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Grow your career when you feel stuck, restless, or even beautifully fulfilled. (Growth is good!!)


Spend some time reflecting on yourself and your career satisfaction. What’s working? What’s not? What makes a good work day? Who do you want to become? In what ways are you struggling and what/who might help? Focus on clarifying the positives of what you enjoy, do well, and want for yourself through working.


Nurture your dreams about what you could do. Too often we see our career desires as unrealistic, but we need that future-oriented, hopeful, creative idea muscle! So exercise it. You’ll choose which dreams to act on later, but play for a while. Let yourself imagine what you want or might want for yourself.


Learning is an excellent investment in yourself and your career. How could you build your knowledge and skills? Perhaps read a new book or new blog in your field. Take a free online course or a night class. Find a conference or workshop. Start a book club or learning circle with some colleagues.


Keep yourself healthy and energized as best you can. If your career feels stuck, maybe you’re run down and feeling burnt out. More sleep, exercise, and fun can help with a reboot. Remind yourself what you like to do to rest, recharge, find inspiration, and play. Have you done any of those things lately? Make your health and well-being a priority.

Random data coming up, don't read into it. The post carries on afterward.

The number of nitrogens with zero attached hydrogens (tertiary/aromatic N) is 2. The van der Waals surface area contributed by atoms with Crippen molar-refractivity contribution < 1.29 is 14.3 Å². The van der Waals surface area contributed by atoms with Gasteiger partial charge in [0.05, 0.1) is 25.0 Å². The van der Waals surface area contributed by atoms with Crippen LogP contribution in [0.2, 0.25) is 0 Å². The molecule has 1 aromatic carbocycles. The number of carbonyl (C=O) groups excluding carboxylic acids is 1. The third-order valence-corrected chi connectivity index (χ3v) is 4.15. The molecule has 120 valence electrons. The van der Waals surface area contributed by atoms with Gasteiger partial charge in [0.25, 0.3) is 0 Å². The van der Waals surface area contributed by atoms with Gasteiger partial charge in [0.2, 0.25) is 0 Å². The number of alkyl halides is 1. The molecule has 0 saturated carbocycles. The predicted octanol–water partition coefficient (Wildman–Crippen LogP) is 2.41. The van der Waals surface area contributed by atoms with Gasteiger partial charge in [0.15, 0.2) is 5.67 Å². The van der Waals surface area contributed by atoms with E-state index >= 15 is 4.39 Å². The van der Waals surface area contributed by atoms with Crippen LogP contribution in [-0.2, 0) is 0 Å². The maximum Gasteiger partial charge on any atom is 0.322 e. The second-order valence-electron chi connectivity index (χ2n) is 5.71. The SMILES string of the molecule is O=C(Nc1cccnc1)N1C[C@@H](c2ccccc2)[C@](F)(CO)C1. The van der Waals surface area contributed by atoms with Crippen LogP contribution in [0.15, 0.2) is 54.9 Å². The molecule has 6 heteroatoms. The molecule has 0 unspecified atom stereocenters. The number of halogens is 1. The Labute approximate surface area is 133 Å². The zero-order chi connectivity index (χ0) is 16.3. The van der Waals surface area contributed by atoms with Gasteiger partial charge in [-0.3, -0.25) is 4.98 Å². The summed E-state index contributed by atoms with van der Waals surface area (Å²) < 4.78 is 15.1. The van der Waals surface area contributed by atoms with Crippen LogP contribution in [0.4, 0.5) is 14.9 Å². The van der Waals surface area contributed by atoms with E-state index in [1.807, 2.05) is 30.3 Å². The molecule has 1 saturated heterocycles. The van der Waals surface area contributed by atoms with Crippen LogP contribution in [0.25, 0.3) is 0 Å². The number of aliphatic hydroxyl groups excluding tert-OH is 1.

Supportive Connections

Independence is overrated! And people who don’t “get” you, even if they love you, often can’t be that supportive. Find your people! Who will relate to your career goals and needs and who wants to help? Try asking for – and offering – help more often.

Planning and Action

You can’t just wait for things to happen. Set a goal – modest or daring, tenative or certain – and then plan out some small beginning steps. Once you have a list of steps, start taking small steps daily or weekly. Luck loves action and over time you’ll create new energy and momentum!

Next Steps …

  1. Which ways to grow appeal to you now? Choose one. You could build on an area where you already devote time and energy or focus on an area that’s less familiar and less developed.
  2. Think of one action that will take you 15 minutes or less. For example, you might write out an answer to one of the self-awareness questions above, or pause for a 15-minute meditation, or draw a playful picture of yourself at work 5 years from now, or make a list of career goals for this year, or browse online courses, or look up a new professional association or community group to investigate, or … what else?

This resource introduces the topics in the 6-week e-course: Create Your Career Action Plan. Questions or comments? I’d love to hear from you: